Boyd and Brown battle for General Sessions Court Clerk

By , Daily Memphian Updated: July 16, 2020 7:45 AM CT | Published: July 16, 2020 4:00 AM CT

Editor’s note: This is part of a series of articles about all the races on the ballot as the July 17-Aug. 1 early voting period for the Aug. 6 election begins.

The only countywide race in the 2020 election year in Shelby County is a clerk’s position that oversees the largest set of court divisions in the state, taking in civil as well as criminal proceedings.

The race for General Sessions Court Clerk is also the only partisan local government race on the Aug. 6 ballot and a kind of political talisman for two local political parties already looking ahead to the 2022 county elections.

Others may see it as a speed bump on the way to the Nov. 3 presidential general election.

Republican Paul Boyd and Democrat Joe Brown advanced to the August ballot by winning primaries on the March Super Tuesday ballot.

They are running for the office held by Democrat Ed Stanton, who decided not to run for re-election.


Stanton marks end of clerk’s term and tenure with changes, goals, paper


The office is so obscure that if it is in the political spotlight, it is usually for something that has gone wrong in the operations of the complex set of legal tasks it oversees. Being off the public’s radar doesn’t necessarily mean an elected office is an easy job — albeit one with a six-figure annual salary — $106,906.

The office has 150 employees, 17 appointed by the clerk, as well as five offices. In addition to the 15 courtrooms — civil and criminal — the clerk oversees 11 judicial commissioners who make preliminary decisions on whether someone arrested and charged can be released or should remain in jail.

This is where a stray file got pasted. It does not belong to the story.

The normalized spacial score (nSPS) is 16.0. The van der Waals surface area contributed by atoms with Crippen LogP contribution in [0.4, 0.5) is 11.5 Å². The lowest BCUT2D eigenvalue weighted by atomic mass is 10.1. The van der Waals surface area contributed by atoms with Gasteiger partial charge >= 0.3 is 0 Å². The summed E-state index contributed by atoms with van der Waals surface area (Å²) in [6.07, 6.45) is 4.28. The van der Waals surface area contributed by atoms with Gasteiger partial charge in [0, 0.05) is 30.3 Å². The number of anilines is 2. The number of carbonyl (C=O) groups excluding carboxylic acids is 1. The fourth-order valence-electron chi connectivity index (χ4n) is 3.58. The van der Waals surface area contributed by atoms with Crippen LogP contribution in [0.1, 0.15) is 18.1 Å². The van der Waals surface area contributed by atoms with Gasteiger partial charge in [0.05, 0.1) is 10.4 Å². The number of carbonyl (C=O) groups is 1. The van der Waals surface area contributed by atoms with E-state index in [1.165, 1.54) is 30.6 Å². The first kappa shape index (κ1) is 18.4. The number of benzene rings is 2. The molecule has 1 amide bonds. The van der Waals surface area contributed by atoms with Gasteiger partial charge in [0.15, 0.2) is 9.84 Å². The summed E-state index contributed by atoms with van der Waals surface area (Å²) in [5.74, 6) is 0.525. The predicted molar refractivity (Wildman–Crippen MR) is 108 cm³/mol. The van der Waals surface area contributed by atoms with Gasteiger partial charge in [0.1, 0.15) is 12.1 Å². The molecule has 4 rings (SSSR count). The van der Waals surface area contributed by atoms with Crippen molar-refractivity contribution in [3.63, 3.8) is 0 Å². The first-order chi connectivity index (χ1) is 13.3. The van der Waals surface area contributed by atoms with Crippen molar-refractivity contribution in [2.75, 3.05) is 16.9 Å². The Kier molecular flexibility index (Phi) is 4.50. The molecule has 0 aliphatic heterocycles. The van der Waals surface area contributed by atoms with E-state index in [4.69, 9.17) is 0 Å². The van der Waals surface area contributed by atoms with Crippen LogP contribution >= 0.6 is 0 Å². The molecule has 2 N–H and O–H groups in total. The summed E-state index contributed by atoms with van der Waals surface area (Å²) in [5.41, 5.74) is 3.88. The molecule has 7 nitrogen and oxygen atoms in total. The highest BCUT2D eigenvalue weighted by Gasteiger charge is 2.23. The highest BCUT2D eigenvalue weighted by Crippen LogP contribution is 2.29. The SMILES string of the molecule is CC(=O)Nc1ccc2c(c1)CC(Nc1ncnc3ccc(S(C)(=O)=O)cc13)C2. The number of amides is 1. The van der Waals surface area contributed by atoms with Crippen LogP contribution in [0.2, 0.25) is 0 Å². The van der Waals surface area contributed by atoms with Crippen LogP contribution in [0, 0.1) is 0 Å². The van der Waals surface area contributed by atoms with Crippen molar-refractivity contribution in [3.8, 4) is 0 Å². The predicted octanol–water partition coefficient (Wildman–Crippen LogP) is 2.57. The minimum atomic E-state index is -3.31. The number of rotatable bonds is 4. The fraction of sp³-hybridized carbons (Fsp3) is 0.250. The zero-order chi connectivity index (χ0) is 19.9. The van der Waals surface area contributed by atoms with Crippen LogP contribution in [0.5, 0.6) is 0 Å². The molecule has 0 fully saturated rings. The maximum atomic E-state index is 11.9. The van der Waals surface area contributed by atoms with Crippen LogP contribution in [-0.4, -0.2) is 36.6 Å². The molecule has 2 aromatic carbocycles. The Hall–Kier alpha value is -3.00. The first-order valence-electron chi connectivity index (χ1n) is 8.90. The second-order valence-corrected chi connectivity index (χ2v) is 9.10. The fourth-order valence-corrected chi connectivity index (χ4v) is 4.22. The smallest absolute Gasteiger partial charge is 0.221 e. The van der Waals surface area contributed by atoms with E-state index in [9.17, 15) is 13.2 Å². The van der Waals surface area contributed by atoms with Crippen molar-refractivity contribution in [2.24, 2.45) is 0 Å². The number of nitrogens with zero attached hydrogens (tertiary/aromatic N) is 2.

The clerk handles 100,000 criminal cases a year and more than 65,000 civil cases.

While the clerk is elected by voters, he or she serves a set of 15 judges — some civil and some criminal. The office is funded through the Shelby County consolidated budget approved by the Shelby County Commission.

The clerk answers to a lot of other elected officials.

Stanton was called before the Tennessee Supreme Court in 2019 to explain why it took four years to expunge the record of a citizen who followed all of the procedures and paid all of the necessary court costs.


Shelby County expungement practices questioned by Tennessee Supreme Court


A move to an online system of court documents that was plagued by glitches became a more complex controversy. The General Sessions judges for the criminal divisions insisted they had to have hard copies of some court paperwork in order for it to be legal. As a result, the office under Stanton includes a print shop that starts work three hours before the courts open.

Stanton’s predecessor, Otis Jackson, was suspended in 2011 by a majority of the General Sessions judges after he was indicted on charges of official misconduct for explicitly instructing office employees to raise money for his re-election effort.

The judges appointed Stanton, then the retired administrator of the civil divisions, to fill the position as Jackson was granted diversion on the charges — paperwork that was processed by the office Jackson once ran.